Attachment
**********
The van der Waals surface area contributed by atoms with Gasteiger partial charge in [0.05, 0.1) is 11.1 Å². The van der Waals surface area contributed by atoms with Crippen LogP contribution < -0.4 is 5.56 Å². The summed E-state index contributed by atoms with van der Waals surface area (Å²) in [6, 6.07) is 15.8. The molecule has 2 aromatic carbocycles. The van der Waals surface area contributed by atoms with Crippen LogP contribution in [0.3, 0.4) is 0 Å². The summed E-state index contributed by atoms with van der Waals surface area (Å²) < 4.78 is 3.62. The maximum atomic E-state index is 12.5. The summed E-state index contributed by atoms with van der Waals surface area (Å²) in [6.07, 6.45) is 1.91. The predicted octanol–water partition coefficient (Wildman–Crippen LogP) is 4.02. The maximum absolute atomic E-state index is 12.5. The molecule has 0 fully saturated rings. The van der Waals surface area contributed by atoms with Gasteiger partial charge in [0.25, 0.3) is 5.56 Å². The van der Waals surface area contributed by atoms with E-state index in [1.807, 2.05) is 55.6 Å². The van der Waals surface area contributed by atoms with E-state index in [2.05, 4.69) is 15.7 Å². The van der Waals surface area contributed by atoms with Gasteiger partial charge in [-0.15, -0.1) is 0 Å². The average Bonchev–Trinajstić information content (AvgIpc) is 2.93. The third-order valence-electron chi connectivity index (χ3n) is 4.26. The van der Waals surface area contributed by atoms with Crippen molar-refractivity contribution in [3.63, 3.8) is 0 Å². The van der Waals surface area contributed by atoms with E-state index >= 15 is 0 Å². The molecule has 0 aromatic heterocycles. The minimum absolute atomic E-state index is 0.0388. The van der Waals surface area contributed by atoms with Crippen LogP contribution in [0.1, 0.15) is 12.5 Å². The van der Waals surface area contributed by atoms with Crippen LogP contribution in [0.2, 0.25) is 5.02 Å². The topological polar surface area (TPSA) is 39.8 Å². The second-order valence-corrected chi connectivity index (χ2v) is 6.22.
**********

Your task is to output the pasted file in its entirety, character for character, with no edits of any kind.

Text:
The van der Waals surface area contributed by atoms with Gasteiger partial charge in [0.05, 0.1) is 11.1 Å². The van der Waals surface area contributed by atoms with Crippen LogP contribution < -0.4 is 5.56 Å². The summed E-state index contributed by atoms with van der Waals surface area (Å²) in [6, 6.07) is 15.8. The molecule has 2 aromatic carbocycles. The van der Waals surface area contributed by atoms with Crippen LogP contribution in [0.3, 0.4) is 0 Å². The summed E-state index contributed by atoms with van der Waals surface area (Å²) < 4.78 is 3.62. The maximum atomic E-state index is 12.5. The summed E-state index contributed by atoms with van der Waals surface area (Å²) in [6.07, 6.45) is 1.91. The predicted octanol–water partition coefficient (Wildman–Crippen LogP) is 4.02. The maximum absolute atomic E-state index is 12.5. The molecule has 0 fully saturated rings. The van der Waals surface area contributed by atoms with Gasteiger partial charge in [0.25, 0.3) is 5.56 Å². The van der Waals surface area contributed by atoms with E-state index in [1.807, 2.05) is 55.6 Å². The van der Waals surface area contributed by atoms with E-state index in [2.05, 4.69) is 15.7 Å². The van der Waals surface area contributed by atoms with Gasteiger partial charge in [-0.15, -0.1) is 0 Å². The average Bonchev–Trinajstić information content (AvgIpc) is 2.93. The third-order valence-electron chi connectivity index (χ3n) is 4.26. The van der Waals surface area contributed by atoms with Crippen molar-refractivity contribution in [3.63, 3.8) is 0 Å². The van der Waals surface area contributed by atoms with E-state index >= 15 is 0 Å². The molecule has 0 aromatic heterocycles. The minimum absolute atomic E-state index is 0.0388. The van der Waals surface area contributed by atoms with Crippen LogP contribution in [0.1, 0.15) is 12.5 Å². The van der Waals surface area contributed by atoms with Crippen LogP contribution in [0.2, 0.25) is 5.02 Å². The topological polar surface area (TPSA) is 39.8 Å². The second-order valence-corrected chi connectivity index (χ2v) is 6.22.